Affiliations: MedStar Georgetown University Hospital & Georgetown University Medical Center – Huntington Disease Care, Education & Research Center, Wisconsin Avenue NW, Washington, DC, USA | IMS Health, Willow Oaks Corporate Drive, Fairfax, VA, USA | University of Iowa – Department of Psychiatry, Hawkins Drive, Iowa City, IA, USA | CHDI Management/CHDI Foundation, Village Boulevard, Princeton, NJ, USA
Note:  Correspondence to: Karen E. Anderson, MD, Director, MedStar Georgetown University Hospital & Georgetown University Medical Center, Huntington Disease Care, Education & Research Center, Associate Professor, Psychiatry & Neurology, Department of Psychiatry, 2115 Wisconsin Avenue NW, Washington, DC 20007, USA. Tel.: +1 202 687 4870; Fax: +1 202 687 0694; E-mail: [email protected]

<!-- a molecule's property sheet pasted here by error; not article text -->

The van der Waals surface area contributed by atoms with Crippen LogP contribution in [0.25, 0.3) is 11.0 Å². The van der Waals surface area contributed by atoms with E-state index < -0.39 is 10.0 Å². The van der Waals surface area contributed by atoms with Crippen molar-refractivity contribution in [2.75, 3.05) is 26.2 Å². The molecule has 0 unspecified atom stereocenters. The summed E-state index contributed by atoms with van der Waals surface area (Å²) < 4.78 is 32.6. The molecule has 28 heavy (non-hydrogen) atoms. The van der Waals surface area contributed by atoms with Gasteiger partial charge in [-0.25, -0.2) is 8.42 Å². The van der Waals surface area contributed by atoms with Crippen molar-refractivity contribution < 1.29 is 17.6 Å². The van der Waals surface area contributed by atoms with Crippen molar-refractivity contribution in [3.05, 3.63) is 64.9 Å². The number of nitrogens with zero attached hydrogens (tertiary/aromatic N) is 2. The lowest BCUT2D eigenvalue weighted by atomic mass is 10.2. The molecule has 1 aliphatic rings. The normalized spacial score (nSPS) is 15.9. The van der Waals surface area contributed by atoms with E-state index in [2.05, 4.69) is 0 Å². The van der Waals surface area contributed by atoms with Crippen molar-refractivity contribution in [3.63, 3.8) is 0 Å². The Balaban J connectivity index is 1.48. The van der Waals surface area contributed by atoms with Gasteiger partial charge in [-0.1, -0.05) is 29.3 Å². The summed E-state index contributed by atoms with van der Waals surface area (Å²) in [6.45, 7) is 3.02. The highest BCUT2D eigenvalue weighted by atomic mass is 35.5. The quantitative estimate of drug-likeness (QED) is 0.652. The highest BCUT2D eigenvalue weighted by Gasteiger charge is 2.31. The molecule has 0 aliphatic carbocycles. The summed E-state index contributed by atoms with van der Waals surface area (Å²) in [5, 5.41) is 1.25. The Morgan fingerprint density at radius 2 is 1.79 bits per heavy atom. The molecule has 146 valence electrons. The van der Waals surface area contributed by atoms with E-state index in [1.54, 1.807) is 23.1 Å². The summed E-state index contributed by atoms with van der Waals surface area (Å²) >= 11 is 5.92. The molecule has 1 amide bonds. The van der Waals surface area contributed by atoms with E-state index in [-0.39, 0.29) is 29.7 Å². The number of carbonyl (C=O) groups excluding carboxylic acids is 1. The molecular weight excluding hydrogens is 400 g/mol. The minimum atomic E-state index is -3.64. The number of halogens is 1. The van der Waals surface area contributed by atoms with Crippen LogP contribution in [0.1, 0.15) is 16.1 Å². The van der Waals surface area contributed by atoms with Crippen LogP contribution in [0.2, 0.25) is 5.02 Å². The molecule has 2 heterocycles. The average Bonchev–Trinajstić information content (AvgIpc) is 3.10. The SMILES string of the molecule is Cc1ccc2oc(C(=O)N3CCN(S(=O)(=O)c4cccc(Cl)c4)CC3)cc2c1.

Abstract: Background: Huntington's disease (HD) is a progressive neurodegenerative disease that spans distinct disease stages over 15–20 years. Various interventions are available which may allow patients to live outside of a nursing home for a longer time. However, little is known about use of these interventions by disease stage and by insurance type. Objective: We compared use of interventions among early, middle and late stages of HD in commercial (C) and Medicaid (M) health insurance populations. Methods: HD patients (ICD-9-CM 333.4) were identified from Thomson Reuters' MarketScan C and M database (2002–2009) and hierarchically grouped into disease stages based upon the presence of defining clinical markers. Results: A total of 1,272 HD patients (752/520 C/M) were identified. While stage distribution was nearly uniform in the C database – 34.0/35.5/34.0% (early/middle/late stage) – in the M population the majority were late stage (74.0%). Overall mean age was similar between C and M populations. Among late-stage patients, more M patients resided in a nursing home (M:73.8% v. C:40.6%) and received hospice care (M:18.4% v. C:11.3%). Physical therapy (PT) and home assistance were the most frequent interventions used by middle-stage patients, however more C patients received PT (C:64.0% v. M:37.1%) while more M patients received home assistance (M:75.3% v. C:53.2%). Among late-stage patients, PT was also higher in the C population (56.3% v. 48.3%). More M patients had assistive devices at home in both middle (M:25.8% v. C:9.7%) and late stages (M:35.6% v.C:23.4%). Conclusions: Apparent interventional differences emerged which varied by disease stage and insurance type.